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Nonpathogenic (Harmless) Intestinal Protozoa FAQs

What are nonpathogenic intestinal protozoa?

They are single-celled parasites that are commonly found in the intestine but never cause illness. They do not harm the body, even in people with weak immune systems.

The nonpathogenic intestinal protozoa include:

  • Chilomastix mesnili
  • Endolimax nana
  • Entamoeba coli
  • Entamoeba dispar
  • Entamoeba hartmanni
  • Entamoeba polecki
  • Iodamoeba buetschlii

Where are these protozoa found in the body?

They are found only in the lumen (cavity) of the intestinal tract. They are not found in the cells that line the intestine, and they do not spread to other parts of the body.

How are these protozoa detected?

By microscopic examination of stool specimens.

I was told that my stool tested positive. How do people get these protozoa?

By swallowing them, for example, by ingesting food or water contaminated with feces. This is called fecal-oral transmission. The presence of these protozoa in your stool simply indicates that you had a fecal exposure sometime in the past.

I have not been feeling well. Could these protozoa be causing my symptoms?

No. These nonpathogenic protozoa do not cause illness. Other possible causes of your symptoms should be considered. To see whether you are infected with a pathogen (a disease-causing agent), your health care provider might want to check your stool for bacteria, viruses, or other parasites. Another possibility is that your symptoms are not caused by an infection.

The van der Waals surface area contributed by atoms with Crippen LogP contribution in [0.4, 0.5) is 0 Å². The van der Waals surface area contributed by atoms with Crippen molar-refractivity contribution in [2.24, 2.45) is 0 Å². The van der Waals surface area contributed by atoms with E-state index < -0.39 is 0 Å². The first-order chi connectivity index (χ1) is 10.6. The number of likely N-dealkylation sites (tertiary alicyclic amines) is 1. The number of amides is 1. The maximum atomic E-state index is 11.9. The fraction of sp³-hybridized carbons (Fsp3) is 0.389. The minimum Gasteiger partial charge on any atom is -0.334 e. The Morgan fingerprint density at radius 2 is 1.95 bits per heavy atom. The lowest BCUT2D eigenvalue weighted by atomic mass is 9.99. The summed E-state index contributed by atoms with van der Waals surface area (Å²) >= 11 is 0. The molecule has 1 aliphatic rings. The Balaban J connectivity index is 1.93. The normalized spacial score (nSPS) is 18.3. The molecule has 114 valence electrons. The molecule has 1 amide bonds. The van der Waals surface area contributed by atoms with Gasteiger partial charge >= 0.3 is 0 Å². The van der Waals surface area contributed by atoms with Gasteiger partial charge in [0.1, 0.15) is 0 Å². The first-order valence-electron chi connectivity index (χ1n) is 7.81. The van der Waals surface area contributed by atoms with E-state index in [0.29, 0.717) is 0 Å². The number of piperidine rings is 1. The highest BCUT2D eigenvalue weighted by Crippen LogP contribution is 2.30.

How long could these protozoa stay in my intestine?

For weeks, months, or years.

To be on the safe side, should I be treated to get them out of my intestine?

No. These protozoa are harmless.

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This information is not meant to be used for self-diagnosis or as a substitute for consultation with a health care provider. If you have any questions about the parasites described above or think that you may have a parasitic infection, consult a health care provider.

  • Page last reviewed: December 14, 2012
  • Page last updated: December 14, 2012
  • Content source:
    • Global Health - Division of Parasitic Diseases and Malaria
    • Notice: Linking to a non-federal site does not constitute an endorsement by HHS, CDC or any of its employees of the sponsors or the information and products presented on the site.
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